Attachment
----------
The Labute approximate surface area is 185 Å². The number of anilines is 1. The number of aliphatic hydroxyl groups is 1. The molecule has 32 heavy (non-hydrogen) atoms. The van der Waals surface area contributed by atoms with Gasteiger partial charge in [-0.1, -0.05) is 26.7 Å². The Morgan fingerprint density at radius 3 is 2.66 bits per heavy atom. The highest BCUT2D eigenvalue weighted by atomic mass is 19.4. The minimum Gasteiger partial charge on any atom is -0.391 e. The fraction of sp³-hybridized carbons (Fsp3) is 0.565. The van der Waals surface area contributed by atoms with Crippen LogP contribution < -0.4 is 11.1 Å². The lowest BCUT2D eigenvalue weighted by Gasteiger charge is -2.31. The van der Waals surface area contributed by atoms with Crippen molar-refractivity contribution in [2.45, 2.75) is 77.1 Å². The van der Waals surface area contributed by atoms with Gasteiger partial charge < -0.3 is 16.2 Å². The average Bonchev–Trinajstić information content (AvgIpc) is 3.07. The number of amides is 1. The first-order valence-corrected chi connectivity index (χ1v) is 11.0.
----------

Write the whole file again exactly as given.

The Labute approximate surface area is 185 Å². The number of anilines is 1. The number of aliphatic hydroxyl groups is 1. The molecule has 32 heavy (non-hydrogen) atoms. The van der Waals surface area contributed by atoms with Gasteiger partial charge in [-0.1, -0.05) is 26.7 Å². The Morgan fingerprint density at radius 3 is 2.66 bits per heavy atom. The highest BCUT2D eigenvalue weighted by atomic mass is 19.4. The minimum Gasteiger partial charge on any atom is -0.391 e. The fraction of sp³-hybridized carbons (Fsp3) is 0.565. The van der Waals surface area contributed by atoms with Crippen LogP contribution < -0.4 is 11.1 Å². The lowest BCUT2D eigenvalue weighted by Gasteiger charge is -2.31. The van der Waals surface area contributed by atoms with Crippen molar-refractivity contribution in [2.45, 2.75) is 77.1 Å². The van der Waals surface area contributed by atoms with Gasteiger partial charge < -0.3 is 16.2 Å². The average Bonchev–Trinajstić information content (AvgIpc) is 3.07. The number of amides is 1. The first-order valence-corrected chi connectivity index (χ1v) is 11.0.